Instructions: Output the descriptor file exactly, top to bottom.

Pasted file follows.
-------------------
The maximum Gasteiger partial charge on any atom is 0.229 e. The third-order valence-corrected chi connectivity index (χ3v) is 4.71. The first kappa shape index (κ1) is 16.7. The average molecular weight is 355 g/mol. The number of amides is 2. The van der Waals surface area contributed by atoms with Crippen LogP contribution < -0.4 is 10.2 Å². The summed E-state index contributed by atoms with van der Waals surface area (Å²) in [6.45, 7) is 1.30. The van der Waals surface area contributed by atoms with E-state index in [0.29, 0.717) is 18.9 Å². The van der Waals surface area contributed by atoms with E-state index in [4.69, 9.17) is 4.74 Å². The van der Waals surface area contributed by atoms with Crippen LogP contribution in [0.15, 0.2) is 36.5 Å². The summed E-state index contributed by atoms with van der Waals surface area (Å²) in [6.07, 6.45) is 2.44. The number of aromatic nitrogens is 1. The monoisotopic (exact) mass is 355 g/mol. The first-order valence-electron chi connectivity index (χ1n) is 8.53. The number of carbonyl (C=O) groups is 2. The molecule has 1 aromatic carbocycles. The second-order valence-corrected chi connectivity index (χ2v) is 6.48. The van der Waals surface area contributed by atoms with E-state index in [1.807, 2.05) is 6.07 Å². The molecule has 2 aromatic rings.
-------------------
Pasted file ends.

The maximum Gasteiger partial charge on any atom is 0.229 e. The third-order valence-corrected chi connectivity index (χ3v) is 4.71. The first kappa shape index (κ1) is 16.7. The average molecular weight is 355 g/mol. The number of amides is 2. The van der Waals surface area contributed by atoms with Crippen LogP contribution < -0.4 is 10.2 Å². The summed E-state index contributed by atoms with van der Waals surface area (Å²) in [6.45, 7) is 1.30. The van der Waals surface area contributed by atoms with E-state index in [0.29, 0.717) is 18.9 Å². The van der Waals surface area contributed by atoms with E-state index in [4.69, 9.17) is 4.74 Å². The van der Waals surface area contributed by atoms with Crippen LogP contribution in [0.15, 0.2) is 36.5 Å². The summed E-state index contributed by atoms with van der Waals surface area (Å²) in [6.07, 6.45) is 2.44. The number of aromatic nitrogens is 1. The monoisotopic (exact) mass is 355 g/mol. The first-order valence-electron chi connectivity index (χ1n) is 8.53. The number of carbonyl (C=O) groups is 2. The molecule has 1 aromatic carbocycles. The second-order valence-corrected chi connectivity index (χ2v) is 6.48. The van der Waals surface area contributed by atoms with E-state index in [1.807, 2.05) is 6.07 Å². The molecule has 2 aromatic rings.